Modern law requires only an act be committed with intent, not bad intent, to be defined as criminal. This permits the state to criminalize conduct that precedes harmful conduct, in order to prevent that harmful conduct. As with gun bans, the law is used to restrain men before they have done anything that would be harmful or wrong, i.e., while they are still innocent, in order to prevent an act that would be wrong or harmful, like murder.

A man who breaks such a law may feel many things, including embarrassment, social opprobrium, and self-reproach for breaching the trust of people who depend upon him, but the one thing he cannot feel is moral guilt, because bad intent is not an element of the crime. Thus, the state of mind of a man convicted of such a crime, like Mr. Daggett, cannot properly be characterized as "unrepentant" because there is nothing to repent. Morally, he is blameless, having had no intent to commit harm. Accordingly, he cannot feel that he has deserved his punishment. His punishment will forever be unmerited because he knows he is not (morally) guilty.

Threats

If modern law does not seek assent to, or compliance with, law based on men’s moral judgment, upon what, then, does it rely to secure men’s obedience? The threat of punishment – and in a particularly noteworthy way.

Again, Mr. Daggett’s experience is instructive. Mr. Daggett clearly did not fear, or even mind, jail. He was willing to accept jail for living in accordance with his principles. What he realized, however, too late, was he could not accept the effect his imprisonment would have on others – he could not bear the thought of his failure to fulfill his responsibility to others.

This, then, is what it comes to: the state uses a man’s sense of responsibility against him, to divide him. That which a man loves is used against him, held hostage to obedience to the state’s laws. Consider, a person may believe his responsibilities include defending his family from violent crime, and so desire to carry a handgun for protection. A parent may believe his responsibility to his children includes the responsibility, not only of protecting them, but also of preserving his own life so he can continue to love and support them, and so desire to carry a handgun for protection.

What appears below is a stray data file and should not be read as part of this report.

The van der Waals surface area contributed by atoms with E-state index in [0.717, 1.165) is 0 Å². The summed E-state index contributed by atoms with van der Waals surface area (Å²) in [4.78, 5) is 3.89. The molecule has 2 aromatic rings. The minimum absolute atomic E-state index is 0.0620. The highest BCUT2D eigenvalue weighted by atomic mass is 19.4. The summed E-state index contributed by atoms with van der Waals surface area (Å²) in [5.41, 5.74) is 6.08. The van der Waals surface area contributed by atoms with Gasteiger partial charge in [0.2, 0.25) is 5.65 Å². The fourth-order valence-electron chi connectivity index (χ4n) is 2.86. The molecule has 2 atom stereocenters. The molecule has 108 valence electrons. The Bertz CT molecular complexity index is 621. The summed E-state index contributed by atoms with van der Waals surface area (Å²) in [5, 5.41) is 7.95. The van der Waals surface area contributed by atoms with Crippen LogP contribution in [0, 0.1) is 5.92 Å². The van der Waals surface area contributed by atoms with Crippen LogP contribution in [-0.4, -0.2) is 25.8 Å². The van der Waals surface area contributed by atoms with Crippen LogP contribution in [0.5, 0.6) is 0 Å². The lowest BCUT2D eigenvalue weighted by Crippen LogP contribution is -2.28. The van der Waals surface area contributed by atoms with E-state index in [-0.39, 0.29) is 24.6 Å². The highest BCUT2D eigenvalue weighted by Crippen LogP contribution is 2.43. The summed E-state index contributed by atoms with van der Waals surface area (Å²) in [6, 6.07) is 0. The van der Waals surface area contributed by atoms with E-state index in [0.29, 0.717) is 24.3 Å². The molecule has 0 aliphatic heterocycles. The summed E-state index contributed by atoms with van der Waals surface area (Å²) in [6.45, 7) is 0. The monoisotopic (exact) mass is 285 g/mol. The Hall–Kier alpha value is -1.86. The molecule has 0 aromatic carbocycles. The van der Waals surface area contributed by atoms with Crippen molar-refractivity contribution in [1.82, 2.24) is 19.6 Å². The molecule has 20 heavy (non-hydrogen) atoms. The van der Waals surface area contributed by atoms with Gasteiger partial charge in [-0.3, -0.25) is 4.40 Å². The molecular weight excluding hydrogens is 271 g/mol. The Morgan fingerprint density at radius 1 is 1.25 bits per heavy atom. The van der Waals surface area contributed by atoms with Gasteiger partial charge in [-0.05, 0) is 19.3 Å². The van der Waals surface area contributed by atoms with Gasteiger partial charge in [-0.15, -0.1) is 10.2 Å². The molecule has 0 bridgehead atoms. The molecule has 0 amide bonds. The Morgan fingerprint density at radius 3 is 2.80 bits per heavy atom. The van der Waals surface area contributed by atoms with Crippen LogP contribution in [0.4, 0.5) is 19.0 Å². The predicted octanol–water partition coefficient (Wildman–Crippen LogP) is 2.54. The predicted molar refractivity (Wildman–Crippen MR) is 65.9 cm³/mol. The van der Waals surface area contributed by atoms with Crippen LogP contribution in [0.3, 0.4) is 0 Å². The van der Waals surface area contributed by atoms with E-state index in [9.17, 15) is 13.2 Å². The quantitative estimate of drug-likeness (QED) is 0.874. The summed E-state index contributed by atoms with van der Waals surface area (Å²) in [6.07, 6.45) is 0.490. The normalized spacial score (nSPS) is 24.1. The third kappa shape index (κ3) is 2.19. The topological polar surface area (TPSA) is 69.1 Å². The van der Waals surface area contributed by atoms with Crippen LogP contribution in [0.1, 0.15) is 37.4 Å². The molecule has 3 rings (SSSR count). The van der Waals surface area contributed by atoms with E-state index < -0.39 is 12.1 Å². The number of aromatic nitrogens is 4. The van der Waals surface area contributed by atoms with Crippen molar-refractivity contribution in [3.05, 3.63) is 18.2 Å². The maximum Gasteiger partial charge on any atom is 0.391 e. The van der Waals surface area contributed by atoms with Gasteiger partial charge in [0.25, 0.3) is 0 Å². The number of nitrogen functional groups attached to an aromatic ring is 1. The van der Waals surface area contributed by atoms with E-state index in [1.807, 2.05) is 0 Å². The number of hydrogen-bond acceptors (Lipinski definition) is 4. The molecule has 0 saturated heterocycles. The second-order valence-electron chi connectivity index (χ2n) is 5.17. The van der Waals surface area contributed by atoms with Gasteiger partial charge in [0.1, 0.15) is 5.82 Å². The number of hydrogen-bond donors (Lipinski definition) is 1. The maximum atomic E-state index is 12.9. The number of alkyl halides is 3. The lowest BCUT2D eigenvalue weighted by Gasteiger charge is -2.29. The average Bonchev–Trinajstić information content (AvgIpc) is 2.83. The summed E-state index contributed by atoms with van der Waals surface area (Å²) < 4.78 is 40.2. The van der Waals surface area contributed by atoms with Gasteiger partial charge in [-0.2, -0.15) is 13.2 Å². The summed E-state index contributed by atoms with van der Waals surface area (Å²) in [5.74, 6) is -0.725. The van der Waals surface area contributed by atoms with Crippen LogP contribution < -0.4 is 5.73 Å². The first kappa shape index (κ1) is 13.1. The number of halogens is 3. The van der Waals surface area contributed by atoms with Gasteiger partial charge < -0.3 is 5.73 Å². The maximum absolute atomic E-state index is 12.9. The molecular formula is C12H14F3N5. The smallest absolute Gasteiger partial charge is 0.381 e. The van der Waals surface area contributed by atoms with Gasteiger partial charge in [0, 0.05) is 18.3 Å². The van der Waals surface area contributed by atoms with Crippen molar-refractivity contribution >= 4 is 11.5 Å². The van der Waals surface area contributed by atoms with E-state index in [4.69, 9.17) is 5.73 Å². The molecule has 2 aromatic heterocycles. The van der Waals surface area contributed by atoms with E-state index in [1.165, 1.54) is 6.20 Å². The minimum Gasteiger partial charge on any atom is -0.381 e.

The state comes along and bans the carry of guns – for the citizenry’s "protection." Now each must choose in which manner he will risk failing to live up to his responsibilities: A husband and father may choose to carry, risking depriving his wife and children of his love and support if caught and convicted. He may, instead, choose to not carry, in order to insure he will not fail in his responsibilities to his loved ones due to imprisonment. But if he is assaulted, and fails to protect himself or his loved ones because he chose to not carry, then he has also failed, and must forever live with the thought he knew what he should have done and failed to do it.

Either course a man must hate himself, because either way he fails to act fully in accordance with what he believes to be right and responsible – risking either death or grave injury to himself or a loved one if he fails to carry, risking loss of his ability to provide love and support if he is imprisoned for being, as Mr. Daggett said, "bull-headed."

A Means to Control

What is critical to understand is the state counts on this to secure obedience to laws that rest on its (supposedly democratic) fiat, rather than on assent to moral judgment about right and wrong (as in the case of laws that criminalize actions only if there is bad intent). The state uses a man’s sense of responsibility and what he loves against him, to control him.

Certainly a state that so uses its "citizens" will not be creating any goodwill toward itself, or respect for its laws, for it is not possible to respect such laws, or to love a government that so treats you. Such laws, instead, lead only to questioning the state’s legitimacy. For if government, as its modus operandi, sees what is best in us only as its opportunity and means to control us, then what is the nature of that government?

October 18, 2004